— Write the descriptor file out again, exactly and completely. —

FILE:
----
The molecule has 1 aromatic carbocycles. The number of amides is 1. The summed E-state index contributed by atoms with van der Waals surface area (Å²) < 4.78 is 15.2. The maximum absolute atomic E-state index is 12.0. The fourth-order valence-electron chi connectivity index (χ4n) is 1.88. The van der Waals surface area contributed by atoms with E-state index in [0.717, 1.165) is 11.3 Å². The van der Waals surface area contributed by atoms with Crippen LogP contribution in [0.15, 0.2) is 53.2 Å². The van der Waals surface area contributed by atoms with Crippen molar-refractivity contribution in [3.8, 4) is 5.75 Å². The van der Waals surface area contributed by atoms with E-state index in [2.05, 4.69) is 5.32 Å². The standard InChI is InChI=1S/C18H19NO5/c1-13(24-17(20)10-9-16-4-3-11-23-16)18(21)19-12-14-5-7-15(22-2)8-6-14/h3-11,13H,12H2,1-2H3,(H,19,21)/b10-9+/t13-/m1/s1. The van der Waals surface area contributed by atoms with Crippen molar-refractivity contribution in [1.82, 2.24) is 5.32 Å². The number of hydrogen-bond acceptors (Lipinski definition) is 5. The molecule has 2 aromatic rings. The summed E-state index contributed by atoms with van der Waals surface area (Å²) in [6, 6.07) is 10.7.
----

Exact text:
The molecule has 1 aromatic carbocycles. The number of amides is 1. The summed E-state index contributed by atoms with van der Waals surface area (Å²) < 4.78 is 15.2. The maximum absolute atomic E-state index is 12.0. The fourth-order valence-electron chi connectivity index (χ4n) is 1.88. The van der Waals surface area contributed by atoms with E-state index in [0.717, 1.165) is 11.3 Å². The van der Waals surface area contributed by atoms with Crippen LogP contribution in [0.15, 0.2) is 53.2 Å². The van der Waals surface area contributed by atoms with Crippen molar-refractivity contribution in [3.8, 4) is 5.75 Å². The van der Waals surface area contributed by atoms with E-state index in [2.05, 4.69) is 5.32 Å². The standard InChI is InChI=1S/C18H19NO5/c1-13(24-17(20)10-9-16-4-3-11-23-16)18(21)19-12-14-5-7-15(22-2)8-6-14/h3-11,13H,12H2,1-2H3,(H,19,21)/b10-9+/t13-/m1/s1. The van der Waals surface area contributed by atoms with Crippen molar-refractivity contribution in [1.82, 2.24) is 5.32 Å². The number of hydrogen-bond acceptors (Lipinski definition) is 5. The molecule has 2 aromatic rings. The summed E-state index contributed by atoms with van der Waals surface area (Å²) in [6, 6.07) is 10.7.